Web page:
- Heather Long writes that the U.S. trails in financial literacy and many people are unprepared to make key decisions about spending, borrowing and saving for retirement
- Financial education, required only in 17 states, should be mandatory everywhere, she writes
(CNN)I will never forget the first day of "sex ed" at my public elementary school.
My parents opted me out. They felt it was a subject that should be "taught at home." I was the only child opted out of the entire 5th grade. The teachers sent me to the playground, a very boring place without friends.
That was 1994. By then, most of America had accepted that public schools would -- and should -- teach children about the birds and bees. Where I lived in Virginia, sex ed began in 5th grade and continued every year thereafter.
I learned a lot about condoms, STDs and intercourse from school (my parents stopped opting me out eventually). In contrast, I learned almost nothing about credit cards, IRAs and interest rates at school.
While sexual education is mainstream in K-12 schools, financial education is not. The result is that the U.S. ranks 14th -- behind Israel, Canada, Australia, Singapore and much of Europe -- in financial literacy. That's according to a huge survey of over 150,000 people in 148 countries conducted by Standard & Poor's and Gallup in 2014.
Americans are stumped by the simplest financial questions. Only about half of Americans could answer this question correctly: Suppose you need to borrow $100. Which is the lower amount to pay back: $105 or $100 plus three percent? (Answer: $100 plus three percent.)
And then we wonder why so many Americans have serious money issues. Nearly half the people in this country say they don't have enough money saved to cover even a $400 emergency expense, and a third of Americans regularly carry credit card debt. The average balance? A whopping $15,000, according to data from the Federal Reserve and NerdWallet.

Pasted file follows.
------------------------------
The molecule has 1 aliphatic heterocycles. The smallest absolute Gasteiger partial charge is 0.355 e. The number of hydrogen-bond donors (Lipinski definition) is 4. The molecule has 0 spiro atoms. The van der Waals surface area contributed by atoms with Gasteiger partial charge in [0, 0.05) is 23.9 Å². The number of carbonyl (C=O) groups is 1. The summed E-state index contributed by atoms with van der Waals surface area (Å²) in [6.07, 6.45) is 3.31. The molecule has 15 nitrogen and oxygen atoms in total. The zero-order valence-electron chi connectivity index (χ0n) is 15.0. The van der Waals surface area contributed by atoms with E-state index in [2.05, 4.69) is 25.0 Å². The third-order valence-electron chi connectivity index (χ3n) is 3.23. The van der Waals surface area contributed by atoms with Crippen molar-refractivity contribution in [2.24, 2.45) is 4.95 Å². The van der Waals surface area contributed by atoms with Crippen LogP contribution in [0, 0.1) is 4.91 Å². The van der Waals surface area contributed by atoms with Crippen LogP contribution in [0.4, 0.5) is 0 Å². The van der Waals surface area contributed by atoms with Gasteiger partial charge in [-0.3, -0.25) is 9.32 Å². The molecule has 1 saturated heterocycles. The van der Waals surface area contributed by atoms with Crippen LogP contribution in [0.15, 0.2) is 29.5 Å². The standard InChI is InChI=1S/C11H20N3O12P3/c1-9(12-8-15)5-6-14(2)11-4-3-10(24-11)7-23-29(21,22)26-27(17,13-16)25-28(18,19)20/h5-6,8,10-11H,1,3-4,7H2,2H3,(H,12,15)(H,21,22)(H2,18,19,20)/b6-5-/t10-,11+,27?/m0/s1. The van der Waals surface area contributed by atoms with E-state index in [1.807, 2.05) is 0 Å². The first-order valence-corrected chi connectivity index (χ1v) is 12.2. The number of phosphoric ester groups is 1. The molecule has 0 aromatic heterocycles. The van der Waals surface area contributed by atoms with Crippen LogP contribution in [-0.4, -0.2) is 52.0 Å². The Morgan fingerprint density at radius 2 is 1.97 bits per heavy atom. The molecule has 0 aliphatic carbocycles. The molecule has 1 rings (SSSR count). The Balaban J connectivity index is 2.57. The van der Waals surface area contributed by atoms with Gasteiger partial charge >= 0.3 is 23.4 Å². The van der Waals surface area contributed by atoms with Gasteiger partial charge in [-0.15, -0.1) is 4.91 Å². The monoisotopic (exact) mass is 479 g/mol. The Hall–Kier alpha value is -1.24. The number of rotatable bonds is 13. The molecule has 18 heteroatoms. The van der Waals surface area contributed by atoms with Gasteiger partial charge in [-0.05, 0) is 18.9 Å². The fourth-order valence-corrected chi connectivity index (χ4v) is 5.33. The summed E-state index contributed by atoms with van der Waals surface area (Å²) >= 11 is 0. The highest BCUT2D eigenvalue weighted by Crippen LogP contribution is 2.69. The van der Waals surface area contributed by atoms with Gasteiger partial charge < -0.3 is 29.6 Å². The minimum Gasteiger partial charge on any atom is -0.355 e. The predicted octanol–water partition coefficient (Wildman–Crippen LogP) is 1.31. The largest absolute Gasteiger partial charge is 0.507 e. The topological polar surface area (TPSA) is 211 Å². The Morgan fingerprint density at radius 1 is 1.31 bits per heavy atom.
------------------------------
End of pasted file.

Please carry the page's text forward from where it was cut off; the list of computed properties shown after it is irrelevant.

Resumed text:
The American Dream isn't possible without understanding how to save, invest and use debt wisely. Yet we mostly leave it up to people to figure what to do with their money on their own. No wonder the No. 1 place people under 55 get their financial tips from is a relative or friend, according to a survey by E*Trade. In other words, financial education is still very much a "learn it at home" activity.
The reason why this is a huge problem is because America places almost the entire burden of life's biggest financial decisions on the shoulders of individuals. It starts with whether to go to college and take out a student loan. The average debt load is now $29,000.
Then people get out into the world and start working (hopefully) and have to navigate choosing health care and insurance plans, not to mention when and how to start saving for retirement.
"We need to start in K-12 schools. Any year we delay by not adding financial education, one more generation is going out of high school without those skills and knowledge" says Annamaria Lusardi, a professor at George Washington University and one of the nation's leading experts on financial literacy.
Evidence suggests people aren't making great choices. Common advice is to aim for at least $1 million in retirement savings. Yet the typical American family has just over $100,000 saved for retirement by their early 60s -- a mere 10% of the recommended amount. While there are encouraging signs that Millennials are saving earlier for retirement than prior generations, most are putting away far less than the recommended amount (10% of your salary).
Financial education alone won't fix all of the problems Americans face. But consider that since schools invested in sex education in the 1980s and 1990s, teen pregnancies have declined dramatically. Imagine what could happen if people learned the basics about money.
Only 17 states currently require students to take a personal finance 101-type class, according to the Council for Economic Education. Even then, the programs are generally done in one or two grades only. It's not drilled into students' minds year after year, like sex ed.
The reality is rich kids tend to be a lot more financially literate than working class kids. Wealthy kids learn about money at home -- or at their private schools. Poor kids do not. It's yet another reminder why the "friends and family" plan to learn about money is so flawed.
As this new school year starts, here's a cause worth fighting for: ask why financial ed isn't part of your local school's curriculum.
For more information on how to be smart with your finances, check out CNNMoney's "Money Essentials" guide.